Stuart Johnson, MD, discusses the disadvantages to some of the current approaches used to treat C. difficile.
Stuart Johnson, MD, infectious disease clinician in the Medicine/ID department at Loyola University Medical Center, discusses the disadvantages to some of the current approaches used to treat C. difficile.
Interview Transcript (modified slightly for readability):
“Traditionally, Clostridium difficile infection has been treated with antibiotics that are active against the bacteria; it’s a big of an irony that the disease is typically precipitated by antibiotic treatment meant for, say, urinary tract infection, pneumonia, et. cetera. But the treatment certainly involves classically, antibiotics directed against the organism.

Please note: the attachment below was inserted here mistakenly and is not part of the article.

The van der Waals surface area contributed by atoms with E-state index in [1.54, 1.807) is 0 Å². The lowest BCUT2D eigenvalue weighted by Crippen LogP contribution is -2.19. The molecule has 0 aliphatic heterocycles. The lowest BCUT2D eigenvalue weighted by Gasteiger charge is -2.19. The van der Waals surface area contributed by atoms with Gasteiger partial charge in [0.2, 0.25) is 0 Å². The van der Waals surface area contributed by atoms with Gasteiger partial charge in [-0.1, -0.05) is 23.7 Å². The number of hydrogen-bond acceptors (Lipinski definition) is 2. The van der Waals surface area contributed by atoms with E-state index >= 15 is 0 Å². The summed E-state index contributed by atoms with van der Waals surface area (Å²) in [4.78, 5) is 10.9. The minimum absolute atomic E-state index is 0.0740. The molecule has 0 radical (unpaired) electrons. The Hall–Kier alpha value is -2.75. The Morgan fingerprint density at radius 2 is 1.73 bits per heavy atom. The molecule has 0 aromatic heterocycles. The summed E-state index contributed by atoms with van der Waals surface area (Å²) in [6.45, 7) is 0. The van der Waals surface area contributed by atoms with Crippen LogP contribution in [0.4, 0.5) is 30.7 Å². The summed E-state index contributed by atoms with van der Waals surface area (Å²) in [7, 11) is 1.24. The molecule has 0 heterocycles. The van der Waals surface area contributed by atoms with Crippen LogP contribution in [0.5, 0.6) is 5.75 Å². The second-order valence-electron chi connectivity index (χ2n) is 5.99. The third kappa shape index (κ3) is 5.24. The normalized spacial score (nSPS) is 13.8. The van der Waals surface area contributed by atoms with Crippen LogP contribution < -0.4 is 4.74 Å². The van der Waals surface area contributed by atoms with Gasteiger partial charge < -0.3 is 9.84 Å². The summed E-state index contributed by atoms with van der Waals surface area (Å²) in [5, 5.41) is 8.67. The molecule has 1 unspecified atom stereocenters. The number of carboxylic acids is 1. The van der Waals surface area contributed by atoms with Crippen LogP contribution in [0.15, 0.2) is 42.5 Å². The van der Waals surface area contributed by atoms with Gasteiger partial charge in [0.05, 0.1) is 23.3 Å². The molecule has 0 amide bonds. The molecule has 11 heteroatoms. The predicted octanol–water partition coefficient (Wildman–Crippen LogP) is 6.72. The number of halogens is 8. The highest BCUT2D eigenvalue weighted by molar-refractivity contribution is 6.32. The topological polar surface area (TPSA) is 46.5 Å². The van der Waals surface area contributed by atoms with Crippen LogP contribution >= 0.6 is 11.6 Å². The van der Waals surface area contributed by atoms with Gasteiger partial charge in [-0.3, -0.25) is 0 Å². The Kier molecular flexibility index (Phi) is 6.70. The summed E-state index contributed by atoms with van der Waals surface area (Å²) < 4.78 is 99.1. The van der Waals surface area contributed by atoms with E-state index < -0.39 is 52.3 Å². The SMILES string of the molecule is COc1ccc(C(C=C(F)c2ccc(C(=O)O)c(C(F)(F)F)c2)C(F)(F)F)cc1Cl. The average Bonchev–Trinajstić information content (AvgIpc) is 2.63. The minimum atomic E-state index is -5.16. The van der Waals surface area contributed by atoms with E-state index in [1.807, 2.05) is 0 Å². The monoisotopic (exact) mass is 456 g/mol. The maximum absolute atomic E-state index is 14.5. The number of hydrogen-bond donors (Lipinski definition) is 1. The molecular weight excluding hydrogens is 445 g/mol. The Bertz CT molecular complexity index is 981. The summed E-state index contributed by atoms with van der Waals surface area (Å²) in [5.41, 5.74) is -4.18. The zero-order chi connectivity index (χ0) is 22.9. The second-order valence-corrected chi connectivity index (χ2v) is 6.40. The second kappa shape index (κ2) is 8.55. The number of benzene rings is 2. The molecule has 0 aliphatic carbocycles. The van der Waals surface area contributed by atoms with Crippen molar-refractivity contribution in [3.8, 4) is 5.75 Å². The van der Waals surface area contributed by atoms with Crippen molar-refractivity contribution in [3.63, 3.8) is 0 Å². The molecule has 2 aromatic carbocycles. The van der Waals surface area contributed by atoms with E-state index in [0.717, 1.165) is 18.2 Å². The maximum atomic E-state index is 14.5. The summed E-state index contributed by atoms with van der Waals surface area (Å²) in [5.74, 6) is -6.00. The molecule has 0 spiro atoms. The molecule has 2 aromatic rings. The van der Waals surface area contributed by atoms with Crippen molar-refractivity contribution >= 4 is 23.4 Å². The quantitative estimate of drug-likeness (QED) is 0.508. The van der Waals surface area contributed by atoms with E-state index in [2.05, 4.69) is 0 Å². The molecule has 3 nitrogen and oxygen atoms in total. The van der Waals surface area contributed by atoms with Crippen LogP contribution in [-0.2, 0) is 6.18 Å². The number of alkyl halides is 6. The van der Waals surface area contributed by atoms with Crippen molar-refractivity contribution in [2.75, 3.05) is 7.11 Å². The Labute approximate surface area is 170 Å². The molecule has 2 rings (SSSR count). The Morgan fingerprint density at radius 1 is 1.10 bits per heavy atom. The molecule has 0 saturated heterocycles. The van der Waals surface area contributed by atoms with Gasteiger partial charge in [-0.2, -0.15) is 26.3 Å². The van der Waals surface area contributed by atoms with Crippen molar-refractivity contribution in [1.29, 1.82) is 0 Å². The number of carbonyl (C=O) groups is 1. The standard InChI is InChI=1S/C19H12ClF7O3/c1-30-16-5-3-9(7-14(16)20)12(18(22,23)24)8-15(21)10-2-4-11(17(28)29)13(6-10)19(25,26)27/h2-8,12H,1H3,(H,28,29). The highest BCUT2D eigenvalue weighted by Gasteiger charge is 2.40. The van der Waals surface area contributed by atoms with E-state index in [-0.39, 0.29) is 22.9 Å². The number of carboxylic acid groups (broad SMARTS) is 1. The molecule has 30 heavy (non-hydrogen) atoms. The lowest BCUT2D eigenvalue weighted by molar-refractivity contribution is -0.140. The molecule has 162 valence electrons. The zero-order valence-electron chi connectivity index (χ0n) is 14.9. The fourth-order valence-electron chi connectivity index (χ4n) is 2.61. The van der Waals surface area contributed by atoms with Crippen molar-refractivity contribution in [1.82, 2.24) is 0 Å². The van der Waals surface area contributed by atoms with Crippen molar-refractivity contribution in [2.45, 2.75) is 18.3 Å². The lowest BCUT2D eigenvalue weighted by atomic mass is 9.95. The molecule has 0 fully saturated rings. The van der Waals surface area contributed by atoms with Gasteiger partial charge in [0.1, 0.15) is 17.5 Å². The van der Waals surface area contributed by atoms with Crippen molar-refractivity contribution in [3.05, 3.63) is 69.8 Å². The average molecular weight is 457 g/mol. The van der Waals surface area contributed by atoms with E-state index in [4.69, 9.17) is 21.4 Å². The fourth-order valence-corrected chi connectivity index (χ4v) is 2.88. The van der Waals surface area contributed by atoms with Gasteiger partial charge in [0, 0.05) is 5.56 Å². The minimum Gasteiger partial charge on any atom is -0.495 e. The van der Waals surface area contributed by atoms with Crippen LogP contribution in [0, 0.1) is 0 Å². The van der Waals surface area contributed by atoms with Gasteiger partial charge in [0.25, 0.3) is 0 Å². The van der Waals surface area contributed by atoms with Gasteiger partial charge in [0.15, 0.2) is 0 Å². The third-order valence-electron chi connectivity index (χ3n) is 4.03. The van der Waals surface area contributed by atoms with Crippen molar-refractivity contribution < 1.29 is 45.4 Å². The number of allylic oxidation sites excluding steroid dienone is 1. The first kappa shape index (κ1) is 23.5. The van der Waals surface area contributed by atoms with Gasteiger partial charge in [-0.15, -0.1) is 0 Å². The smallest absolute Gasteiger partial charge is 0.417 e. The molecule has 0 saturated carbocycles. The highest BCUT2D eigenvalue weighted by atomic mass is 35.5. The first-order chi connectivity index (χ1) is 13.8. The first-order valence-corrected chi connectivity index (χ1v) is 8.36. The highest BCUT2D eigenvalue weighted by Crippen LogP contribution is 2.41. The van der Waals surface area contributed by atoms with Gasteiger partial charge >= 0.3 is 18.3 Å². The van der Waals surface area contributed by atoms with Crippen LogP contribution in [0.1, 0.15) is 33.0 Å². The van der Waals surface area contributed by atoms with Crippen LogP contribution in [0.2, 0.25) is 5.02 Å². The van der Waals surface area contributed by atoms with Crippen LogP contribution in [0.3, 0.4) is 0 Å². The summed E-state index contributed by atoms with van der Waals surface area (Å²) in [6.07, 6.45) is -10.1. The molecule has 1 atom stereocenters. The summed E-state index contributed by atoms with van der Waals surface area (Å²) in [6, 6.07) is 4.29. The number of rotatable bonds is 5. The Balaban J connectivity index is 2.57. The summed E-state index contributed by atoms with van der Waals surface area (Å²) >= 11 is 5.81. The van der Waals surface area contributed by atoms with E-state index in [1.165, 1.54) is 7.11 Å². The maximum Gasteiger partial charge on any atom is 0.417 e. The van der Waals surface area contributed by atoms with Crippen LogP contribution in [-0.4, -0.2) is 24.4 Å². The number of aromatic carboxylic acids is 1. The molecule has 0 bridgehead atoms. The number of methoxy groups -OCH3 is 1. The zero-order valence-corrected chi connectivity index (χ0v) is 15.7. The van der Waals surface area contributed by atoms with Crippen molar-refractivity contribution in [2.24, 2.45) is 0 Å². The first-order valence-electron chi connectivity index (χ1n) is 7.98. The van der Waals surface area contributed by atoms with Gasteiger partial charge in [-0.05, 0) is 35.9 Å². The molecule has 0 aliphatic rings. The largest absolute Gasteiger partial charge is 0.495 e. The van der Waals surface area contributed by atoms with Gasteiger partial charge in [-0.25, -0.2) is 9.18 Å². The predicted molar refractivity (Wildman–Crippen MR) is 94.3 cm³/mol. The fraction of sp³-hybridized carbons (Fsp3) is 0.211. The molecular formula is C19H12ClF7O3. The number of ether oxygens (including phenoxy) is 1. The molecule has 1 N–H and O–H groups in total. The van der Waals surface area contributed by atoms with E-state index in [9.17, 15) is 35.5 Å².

The downside of this, of course, would be that the antibiotics are what got the patient into the situation they’re in, and the treatment, although usually effective for controlling the infection, also have a collateral damage to the flora, the gut that perpetuates this recurrence, if you will.”